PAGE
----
Blythe Brumleve: 34:57

How do you, I guess, from like a marketing standpoint, how do you think of marketing your company versus you?

Nathan Chaney: 35:09

Or is it kind of all the same that one bucket or one umbrella yeah, at this point I think I am intimately tied into the company, like I am the company, right. But I realized that in the longer term I need to get to a point where it can stand on its own and operate on its own and does not rely on me to be part of it, and so I'm obviously very still early days in the whole thing. But I've got some ideas and dreams, I guess you could say right, of having a company that stands on its own, that one provides the services that executes logistics for folks, right. However, that might look in transportation, warehousing and whatnot, but also has a kind of a media component to it. The idea that I've kind of been thinking about is, if I've got all these episodes where I am out and about and I'm talking to people that make this and that sell that and distribute that and I've seen all of these things than that as a salesperson or selling the services I'm providing, I feel like that is a pretty compelling reason to hire me, because I've seen all of these things and I have all these connections with all these folks. So you can go watch the episode yourself and you can learn how pallets are made, or you can learn how concrete is made and distributed. But at the same time, if you want, you can have direct access to that person who's actually gone and seen and touched and felt all those different operations. And I wanna be able to try to move a lot of that knowledge that I'm getting, that's in my head and share it with other people through the content, through channels, so that it's not all just trapped here but I wanna kind of pass it along. And so I want the company to kind of represent that best practices and logistics and kind of fostering the industry and the expertise not the expertise, the logistics or know how into the next generation.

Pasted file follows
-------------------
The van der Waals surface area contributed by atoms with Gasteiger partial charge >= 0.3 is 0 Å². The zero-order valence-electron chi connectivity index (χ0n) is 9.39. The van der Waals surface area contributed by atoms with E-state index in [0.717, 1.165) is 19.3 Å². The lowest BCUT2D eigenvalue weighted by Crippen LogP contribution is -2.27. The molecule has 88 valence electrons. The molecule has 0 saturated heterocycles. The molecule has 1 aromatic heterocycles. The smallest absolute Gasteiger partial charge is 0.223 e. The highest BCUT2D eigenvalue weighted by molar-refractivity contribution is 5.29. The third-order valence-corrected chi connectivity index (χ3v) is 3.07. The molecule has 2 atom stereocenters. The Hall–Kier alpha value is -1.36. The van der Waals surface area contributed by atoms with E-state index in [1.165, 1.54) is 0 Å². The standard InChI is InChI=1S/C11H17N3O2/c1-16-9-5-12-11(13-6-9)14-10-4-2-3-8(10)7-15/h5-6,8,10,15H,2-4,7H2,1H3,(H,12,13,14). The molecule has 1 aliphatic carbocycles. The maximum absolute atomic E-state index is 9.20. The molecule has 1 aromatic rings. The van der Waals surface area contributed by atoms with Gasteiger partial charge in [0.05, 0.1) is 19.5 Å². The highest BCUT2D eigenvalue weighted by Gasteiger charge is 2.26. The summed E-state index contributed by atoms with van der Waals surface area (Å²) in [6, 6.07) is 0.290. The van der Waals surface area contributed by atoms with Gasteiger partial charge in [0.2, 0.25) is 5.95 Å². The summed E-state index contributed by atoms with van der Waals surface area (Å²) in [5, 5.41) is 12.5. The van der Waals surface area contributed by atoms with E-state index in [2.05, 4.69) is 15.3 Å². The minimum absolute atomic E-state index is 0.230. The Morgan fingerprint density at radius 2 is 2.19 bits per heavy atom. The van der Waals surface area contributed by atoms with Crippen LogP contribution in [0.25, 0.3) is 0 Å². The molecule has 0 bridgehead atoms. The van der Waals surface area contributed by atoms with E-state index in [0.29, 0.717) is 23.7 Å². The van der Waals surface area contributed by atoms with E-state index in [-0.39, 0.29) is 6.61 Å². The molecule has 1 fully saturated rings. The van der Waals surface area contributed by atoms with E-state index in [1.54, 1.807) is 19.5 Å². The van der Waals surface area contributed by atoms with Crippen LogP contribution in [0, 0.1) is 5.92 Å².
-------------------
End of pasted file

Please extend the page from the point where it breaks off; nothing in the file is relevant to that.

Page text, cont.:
Blythe Brumleve: 37:13

Like your experience, especially with having that experience across so many different silos of logistics, where that's where content really shines a light and can really help this industry move forward as a whole, because everybody just between maritime intermodal warehousing, everybody operates in their own silos, and when you operate in your own silos going back to what you said earlier you don't know what you don't know. I'm curious as to do you have a favorite story that you've told so far? And then is there a dream story that you would love to tell in the future?

Nathan Chaney: 37:48

Yeah, that's a good question, it's a really good question. So if I think back through the few that I've filmed, so I would say that and I have got a quick little visual. The interesting thing is, as I mentioned a while ago, is that as I've kind of gone through this journey in the supply chain sort of career and industry is that it's becoming less and less about the technical ins and outs of transporting things and warehousing them and more about just being a good general business practitioner and kind of just being a well-rounded company that people want to work for. And so to that end, I've got an episode coming out here pretty soon. That is what they're gonna call the work wear safety. And I think of many companies that I've been a part of, they seem to be the most intentional about how they've developed the culture of the business, and you can kind of see it in just how well they could recite exactly what their mission was, Exactly kind of the ways that they each expect each other to act toward each other, how they all expect to deliver for the customer. And so there's this internal component to their culture and then there's this external sort of customer facing component to it and, as in the episode Coleman, who's the president CEO of the business says he says, at the end of the day, culture eats strategy for breakfast. And I think that as we grow kind of in our business sort of levels of how you think about a business and whether it's logistics or anything, you start thinking at a higher level. It's more about the people and the culture and that's what's gonna carry the business forward, Not so much the technical expertise of how well your rate tables are structured with your suppliers or something right. And so it's in that episode with Workwear Safety that I think I really got to highlight a company that cares about its people and has intentionally developed a place that people want to work in. And at the end of the day again, your SOPs can be the most amazing ever, but if it's not a place that people want to work, then you're gonna have trouble recruiting and retaining folks to do to run those SOPs.

Blythe Brumleve: 40:04

So I just made a note in our show notes to include that video in the show notes Just in case people want to check it out and check out more of your work, and real quick. Do you have a dream company or a dream story that you would want to tell in supply chain?

Nathan Chaney: 40:20

That one is tough. I haven't thought about it. That's maybe the next episode that I'm on.